Music High and Low

Watch and Listen

Woodwind musician Kathryn Simpson shows off some of the high and low note sounds in the woodwind section using her Piccolo and English Horn. Watch a silly straw trick to see how the length of a tube changes the pitch of sound, listen to a beautiful English Horn melody, and then end the video on a high note.

Double Bass player Ron Bland explores the high and low notes of his bass. Listen to how the violin range compares to the double bass, hear the lowest double bass notes, and watch as Ron performs a piece of music on his highest bass notes.

Put the Sound in Your Body

Toddler to Early Elementary

Little ones can use their bodies to indicate whether they’re hearing a high or low sound. As you listen to this video, have your child(ren) reach up to the sky when they hear a high sound and touch the floor when they hear a low sound.

STEAM for Preschool and Kindergarten

This blog post contains two simple science experiments to help kids explore sound. We love the first experiment that makes sugar dance!

Sound Wave Visualization with Dancing Sugar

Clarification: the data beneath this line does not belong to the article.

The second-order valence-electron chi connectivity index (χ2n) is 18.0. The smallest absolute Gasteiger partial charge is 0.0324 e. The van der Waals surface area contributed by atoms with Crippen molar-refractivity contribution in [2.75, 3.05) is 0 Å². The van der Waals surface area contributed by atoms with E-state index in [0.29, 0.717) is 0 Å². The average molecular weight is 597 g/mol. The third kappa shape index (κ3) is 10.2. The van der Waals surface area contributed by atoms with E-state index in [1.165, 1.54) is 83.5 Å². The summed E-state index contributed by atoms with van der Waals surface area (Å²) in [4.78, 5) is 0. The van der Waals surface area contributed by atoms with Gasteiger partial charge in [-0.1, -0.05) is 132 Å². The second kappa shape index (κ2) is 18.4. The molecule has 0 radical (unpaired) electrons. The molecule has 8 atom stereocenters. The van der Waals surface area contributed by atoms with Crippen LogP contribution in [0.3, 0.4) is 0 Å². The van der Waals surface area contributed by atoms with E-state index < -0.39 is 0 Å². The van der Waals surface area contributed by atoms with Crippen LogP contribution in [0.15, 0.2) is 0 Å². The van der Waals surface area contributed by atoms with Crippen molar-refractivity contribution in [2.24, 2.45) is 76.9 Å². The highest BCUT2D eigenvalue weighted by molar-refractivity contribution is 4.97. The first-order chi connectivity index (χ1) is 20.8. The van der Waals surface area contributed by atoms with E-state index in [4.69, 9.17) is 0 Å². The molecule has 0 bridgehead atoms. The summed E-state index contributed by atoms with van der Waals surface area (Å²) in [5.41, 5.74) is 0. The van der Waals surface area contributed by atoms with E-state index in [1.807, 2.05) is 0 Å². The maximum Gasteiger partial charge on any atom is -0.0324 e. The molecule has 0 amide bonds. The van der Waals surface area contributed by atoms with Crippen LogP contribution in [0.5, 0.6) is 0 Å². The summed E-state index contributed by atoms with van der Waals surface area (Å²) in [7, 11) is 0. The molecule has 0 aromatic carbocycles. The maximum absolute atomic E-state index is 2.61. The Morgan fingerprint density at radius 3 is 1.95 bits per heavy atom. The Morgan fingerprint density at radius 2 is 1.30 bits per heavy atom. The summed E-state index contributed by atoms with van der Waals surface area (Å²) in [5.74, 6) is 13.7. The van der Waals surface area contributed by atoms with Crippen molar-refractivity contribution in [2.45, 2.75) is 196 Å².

1. Cover a bowl tightly with plastic wrap or pull a balloon tightly over the opening. You may want to tape the sides to keep it in place.
  2. Put a small scoop of sugar on top of the plastic wrap/balloon.
  3. Have your little one(s) put their face near the bowl and have them hum or yell somewhat loudly. Watch as the sugar shakes!
  4. Experiment with different types of sounds: combinations of loud or quiet and high or low. See if the sugar reacts different.
  5. Explain to your child that this is because sound is vibrations. The vibrations from their voice are shaking the plastic wrap and making the sugar jump around.

STEAM for Elementary and Middle

For young elementary students, we suggest starting with the dancing sugar experiment above – many science classrooms don’t touch on the science of sound until 3rd grade or later. Once your child understands that sound is vibrations, check out this great yarn and spoon experiment that will help them explore sound even more.


Listen to our playlist featuring some of the highest and lowest instruments in the orchestra.

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